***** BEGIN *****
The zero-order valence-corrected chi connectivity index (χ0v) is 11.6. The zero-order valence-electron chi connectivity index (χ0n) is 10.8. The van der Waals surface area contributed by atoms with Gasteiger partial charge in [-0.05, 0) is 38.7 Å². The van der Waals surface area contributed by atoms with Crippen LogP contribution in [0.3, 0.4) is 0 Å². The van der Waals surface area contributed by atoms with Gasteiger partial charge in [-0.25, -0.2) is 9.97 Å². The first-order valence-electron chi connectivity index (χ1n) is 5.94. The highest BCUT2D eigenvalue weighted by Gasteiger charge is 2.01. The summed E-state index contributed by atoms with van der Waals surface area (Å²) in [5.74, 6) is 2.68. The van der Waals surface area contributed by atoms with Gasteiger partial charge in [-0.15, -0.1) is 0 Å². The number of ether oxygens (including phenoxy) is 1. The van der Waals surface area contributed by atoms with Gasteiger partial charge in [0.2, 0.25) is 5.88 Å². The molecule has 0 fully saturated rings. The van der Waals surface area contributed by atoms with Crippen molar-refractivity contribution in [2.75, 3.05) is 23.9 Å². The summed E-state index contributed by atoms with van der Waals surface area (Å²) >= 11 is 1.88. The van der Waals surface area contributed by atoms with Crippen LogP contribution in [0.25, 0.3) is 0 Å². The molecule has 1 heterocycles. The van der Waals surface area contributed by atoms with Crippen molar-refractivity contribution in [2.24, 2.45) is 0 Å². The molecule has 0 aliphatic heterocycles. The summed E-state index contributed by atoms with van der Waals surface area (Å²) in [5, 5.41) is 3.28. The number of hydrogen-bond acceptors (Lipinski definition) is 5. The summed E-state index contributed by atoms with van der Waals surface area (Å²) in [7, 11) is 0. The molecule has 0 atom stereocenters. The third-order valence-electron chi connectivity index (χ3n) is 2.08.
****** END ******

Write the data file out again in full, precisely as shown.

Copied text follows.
The zero-order valence-corrected chi connectivity index (χ0v) is 11.6. The zero-order valence-electron chi connectivity index (χ0n) is 10.8. The van der Waals surface area contributed by atoms with Gasteiger partial charge in [-0.05, 0) is 38.7 Å². The van der Waals surface area contributed by atoms with Crippen LogP contribution in [0.3, 0.4) is 0 Å². The van der Waals surface area contributed by atoms with Gasteiger partial charge in [-0.25, -0.2) is 9.97 Å². The first-order valence-electron chi connectivity index (χ1n) is 5.94. The highest BCUT2D eigenvalue weighted by Gasteiger charge is 2.01. The summed E-state index contributed by atoms with van der Waals surface area (Å²) in [5.74, 6) is 2.68. The van der Waals surface area contributed by atoms with Gasteiger partial charge in [-0.15, -0.1) is 0 Å². The number of ether oxygens (including phenoxy) is 1. The van der Waals surface area contributed by atoms with Gasteiger partial charge in [0.2, 0.25) is 5.88 Å². The molecule has 0 fully saturated rings. The van der Waals surface area contributed by atoms with Crippen molar-refractivity contribution in [2.75, 3.05) is 23.9 Å². The summed E-state index contributed by atoms with van der Waals surface area (Å²) >= 11 is 1.88. The van der Waals surface area contributed by atoms with Crippen LogP contribution in [0.25, 0.3) is 0 Å². The molecule has 1 heterocycles. The van der Waals surface area contributed by atoms with Crippen molar-refractivity contribution in [2.24, 2.45) is 0 Å². The molecule has 0 aliphatic heterocycles. The summed E-state index contributed by atoms with van der Waals surface area (Å²) in [5, 5.41) is 3.28. The number of hydrogen-bond acceptors (Lipinski definition) is 5. The summed E-state index contributed by atoms with van der Waals surface area (Å²) in [7, 11) is 0. The molecule has 0 atom stereocenters. The third-order valence-electron chi connectivity index (χ3n) is 2.08.